After leaving the Tjome Church, Inger took us to the Historical Society which was just a few minutes away. In 2011, I wrote a chapter for their bi-annual book on Tjome. They were looking for a story about someone from Tjome who immigrated, and when Inger and I connected, they found their story. This red cottage was relocated to this land which is owned by the historical society.
This building is full of historical information about sailing, fishing and how the people of Tjome made a living on the Oslo Fjord. It was very interesting and a huge part of our family story. For as far back as I can track the records of our family on Tjome, they all worked at something which involved the sea. They were fisherman, they were deck hands, seaman or captains. They took people from one place to another or moved goods from one place or another. They all sailed. Hans was a sailor and so too were his sons, our Grandfather, Andres and his brother, Hagbart. Hagbart died at sea near the Cape Horn when he was twenty on a sailing ship bound for Australia in March of 1909. This building with it’s special displays dedicated to the sailors of Tjome, was a special treat.
They have several houses and a barn on the property. This is a typical Norwegain home at the turn of the century on Tjome.
As we entered the front door, we could not miss the tapestry hanging on the wall. A beautiful family crest of a proud Norwegian family above a large sailors trunk. Notice the musical instrument hanging on the wall and the large farm bell! It was all a warm welcome to this wonderful home.
The home had a small sitting room, the green sofa is a piece that has been handed down through Inger’s Family which she donated to the Historical Society.
Typical Norwegian dining room. Today, families throughout the Scandinavian countries, still all sit at the table for dinner every night. Most families have candles on the dinner table which are lite for every meal. It is a wonderful tradition which has been lost in America with the rushed life that we live. We have a hard time finding all of our children much less time to all sit at a table for a meal…and set the table with real dishes, silverware and napkins. We need to bring our families back to the dinner table.
A beautiful old sideboard used to store dishes, silver and linen for the dining room.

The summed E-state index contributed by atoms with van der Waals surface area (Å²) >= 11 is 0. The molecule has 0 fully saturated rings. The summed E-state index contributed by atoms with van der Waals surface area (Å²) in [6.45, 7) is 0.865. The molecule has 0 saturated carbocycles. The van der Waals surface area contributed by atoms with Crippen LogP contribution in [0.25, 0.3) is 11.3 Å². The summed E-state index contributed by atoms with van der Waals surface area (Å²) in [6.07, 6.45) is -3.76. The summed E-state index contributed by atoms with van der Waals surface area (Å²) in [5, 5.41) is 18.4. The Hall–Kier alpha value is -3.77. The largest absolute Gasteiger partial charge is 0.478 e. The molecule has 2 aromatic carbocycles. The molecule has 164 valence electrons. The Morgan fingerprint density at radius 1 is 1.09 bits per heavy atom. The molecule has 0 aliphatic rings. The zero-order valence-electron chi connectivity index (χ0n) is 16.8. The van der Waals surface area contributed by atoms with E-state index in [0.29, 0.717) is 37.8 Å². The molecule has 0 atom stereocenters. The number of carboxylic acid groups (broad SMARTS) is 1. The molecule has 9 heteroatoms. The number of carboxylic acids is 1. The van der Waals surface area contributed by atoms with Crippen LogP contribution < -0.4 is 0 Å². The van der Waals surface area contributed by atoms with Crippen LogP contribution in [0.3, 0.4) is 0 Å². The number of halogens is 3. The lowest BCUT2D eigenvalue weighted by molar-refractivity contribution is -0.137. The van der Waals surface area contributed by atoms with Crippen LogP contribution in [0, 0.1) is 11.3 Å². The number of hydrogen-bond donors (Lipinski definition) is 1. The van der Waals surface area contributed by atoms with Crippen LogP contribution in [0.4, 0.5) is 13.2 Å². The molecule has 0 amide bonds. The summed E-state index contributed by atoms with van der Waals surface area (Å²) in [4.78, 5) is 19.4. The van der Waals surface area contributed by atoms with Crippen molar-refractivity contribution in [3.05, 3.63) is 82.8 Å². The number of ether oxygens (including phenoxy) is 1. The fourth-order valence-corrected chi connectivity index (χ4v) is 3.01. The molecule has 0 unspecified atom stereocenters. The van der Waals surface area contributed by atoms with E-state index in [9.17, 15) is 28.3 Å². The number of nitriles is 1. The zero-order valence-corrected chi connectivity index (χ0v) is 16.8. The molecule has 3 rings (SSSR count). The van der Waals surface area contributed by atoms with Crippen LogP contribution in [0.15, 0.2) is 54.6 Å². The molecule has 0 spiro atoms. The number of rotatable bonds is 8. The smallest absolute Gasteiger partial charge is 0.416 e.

And a sunny Kitchen with a small table which was probably used to have tea or coffee, a snacks for the children after school and to prepare meals on. You could just imagine the children sitting at the table telling Mom how their day went at school.
It is a great compact home full of warmth left behind by the family who lived within the walls….
From the Historical Society, we returned to Inger and Eva home for lunch. …well, it was really more like an early dinner by then but we enjoyed a traditional Norwegian meal made for us by Eva, bless her heart while we trouped around Tjome with Inger.
Inger called it “Storm Soup”. It was wonderful and warmed us up nicely inside. As I savored those first few bites of soup, I thought this would be a great recipe to get so that once we arrived home I could make it. It would help use to remember this wonderful day! So I asked for the recipe and she smiled. Inger knew I would ask for it. I do it all the time through email when we talk about our gardens and what we are growing and eating! She smiled…and replied “ Sailors would make this soup on board a ship when a storm was coming” They would throw everything that had in a big pot and put it over the fire or stove to simmer. “It was always a BIG pot because they never knew how long the storm would last or when they would get to cook again.” She told us. “If the storm was short, they would eat it until they were sick of it but if the sea raged and the storm kept up, the sailors were thankful for a hardy soup which warmed them from the inside out and gave them strength to keep manning the ship.” “Sailors would often use fish or beans and all the vegetables they had on hand. Today we have beef, tomorrow it could be pork or chicken!” , she laughed as she told us the story about the soup.
So the recipe is just like what we would make when a winter storm hits. At a time when you can not go to the store to buy specific ingredients so you search through your cupboards and make soup with what ever you have! I will think of Storm Soup every time I make it! It was the end of a wonderful day on Tjome and time for us to say our …. “till next time!” to Eva and Inger, knowing that we will return again.
Next time we want it to be summer. Next time …we want our stay to be for several days or a week so we can really explore this island that our family called home for many generations. Next time, I want to sail in the Fjord like my ancestors did!
Till next time…Happy Hunting,